There is no way for anyone to say that having a point of output of radiation of 530 Sieverts an hour is safe or how many decades it will take a radioactive output of this magnitude to badly pollute our precious world. None of this is good news for our children. Anyone who says nuclear power is safe is lying. Anyone who says nuclear radiation is not dangerous is lying.

They Don`t Want to Say Where These Clouds are Coming From

Researchers have discovered the existence of high-altitude “radiation clouds that can expose airplane passengers to high levels of radiation. These clouds were discovered as part of the NASA-funded Automated Radiation Measurements for Aerospace Safety (ARMAS) program.

It’s widely known that radiation levels are generally higher in the upper atmosphere versus on the ground, simply due to the higher levels of cosmic rays. However, when studying these levels of radiation, researchers detected small pockets where radiation levels suddenly spiked, up to double the normal level. These spikes could not be explained by normal sources of radiation like cosmic rays. Frequent flyers, and first trimester fetuses may be at greater risk due to their longer exposure times or greater vulnerability.

How Come Doctors Don`t Say More About Radiation Dangers?

Because they are among the primary users of nuclear radiation, using it for all kinds of dangerous tests. A single CT scan of the chest is equal to about 350 standard chest X-rays. They are using radiation, a cause of cancer, to try to treat cancer and that usually does not turn out too well. Because they are not honest with themselves they cannot be honest with their patients, who should be told that many of the tests they are being given by doctors expose them to more dangerous radiation.

Like global warming, vaccines and now Islamic terrorism and immigration, there is no real discussion, no real science being sported in the news so the public is left completely in the dark about radiation exposures. The people with the real power in this world insist that we will always see and define the situation as safe, no need to worry or do anything like drink lots of iodinesodium bicarbonatemagnesium and start off each day drinking a glass of ultra-pure edible clayEdible clay is one of the most basic detoxification substances. It helps make sure absorbed radioactive particles pass through instead of into us. When was the last time you remember your doctor telling you to take magnesium or any of these other substances, or even sulfur to reduce the risk that our exposureto increasing levels of radiation do not lead to cancer.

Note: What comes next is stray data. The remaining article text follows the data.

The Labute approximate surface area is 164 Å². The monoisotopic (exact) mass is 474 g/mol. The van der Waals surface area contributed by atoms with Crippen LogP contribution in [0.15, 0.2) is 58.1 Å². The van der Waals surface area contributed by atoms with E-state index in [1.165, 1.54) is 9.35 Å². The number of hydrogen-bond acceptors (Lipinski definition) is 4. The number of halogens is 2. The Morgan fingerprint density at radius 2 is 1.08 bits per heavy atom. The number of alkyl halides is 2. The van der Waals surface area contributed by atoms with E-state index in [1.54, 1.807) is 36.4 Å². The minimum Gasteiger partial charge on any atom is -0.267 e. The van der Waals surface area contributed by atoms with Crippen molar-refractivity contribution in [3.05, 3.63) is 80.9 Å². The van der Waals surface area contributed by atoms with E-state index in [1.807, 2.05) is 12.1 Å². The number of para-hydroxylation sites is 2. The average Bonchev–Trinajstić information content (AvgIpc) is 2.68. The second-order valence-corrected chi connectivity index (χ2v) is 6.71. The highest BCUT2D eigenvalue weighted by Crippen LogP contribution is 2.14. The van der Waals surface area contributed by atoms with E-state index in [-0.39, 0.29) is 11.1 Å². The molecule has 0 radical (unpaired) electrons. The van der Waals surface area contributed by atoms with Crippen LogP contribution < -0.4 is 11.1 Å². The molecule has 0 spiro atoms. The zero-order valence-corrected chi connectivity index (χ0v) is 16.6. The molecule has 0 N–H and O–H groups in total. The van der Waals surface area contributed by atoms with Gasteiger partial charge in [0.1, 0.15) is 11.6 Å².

One Year Ago

RT Russian News reported,

“Deadly radiation levels of up to 9.4 Sieverts per hour have been recorded at the Fukushima Daiichi nuclear power plant – enough to kill a person in less than an hour if directly exposed, local media reports. The mortal radiation reading was taken in a small room, using a remote-controlled robot. The reading of 9.4 Sieverts (Sv) per hour was taken during the September 4-25 checks. Immediate radiation exposure around the Fukushima nuclear power following the deadly incident reached 400 millisieverts (mSv) per hour in places. One millisievert is a thousandth of a sievert, therefore the new 9.4 Sv reading is 23.5 times higher than the radiation level recorded in March, 2011.”

The operator of the Fukushima Daiichi nuclear power plant says levels of radioactivity in underground tunnels have sharply risen. Tokyo Electric Power Company has detected 482,000 becquerels per liter of radioactive cesium in water samples taken from the tunnels on December 3rd. That’s 4000 times higher than data taken in December last year.

Officials revealed that about 2 Trillion becquerels of Fukushima radioactive material flowed into the ocean every month during 2013 — “Deadly strontium” releases are now more than double cesium — “Strontium gets into your bones… it changes the equation.” Strontium is a potentially lethal alkaline earth metal poses the biggest immediate concern, because, unlike cesium, it doesn’t get trapped in soil and tends to accumulate in bones of fish and animals if ingested.

Everyone wants to forget all about Fukushima

Everyone wants to forget all about Fukushima for who wants to remember their worst nightmares? The Fukushima nuclear plant meltdown disaster “is not over and will never end,” warns Dr. Helen Caldicott, Nobel Peace Prize nominee and holder of 21 honorary doctorate degrees.

It was reported by Andy Gunderson during the first year of the Fukushima meltdown that people on the west coast of the United States and Canada, Hawaii and Alaska were bearing some of the worst of the radiation and people then, and now, are not taking evasive action. Gunderson said in an exclusive interview with Chris Martenson that, “I am in touch with some scientists now who have been monitoring the air on the West Coast and in Seattle for instance, in April of 2011, the average person in Seattle breathed in 5-10 hot particles a day, depending on how active they are.” This means even if Fukushima disappeared today we should already be treating ourselves and our children for exposure.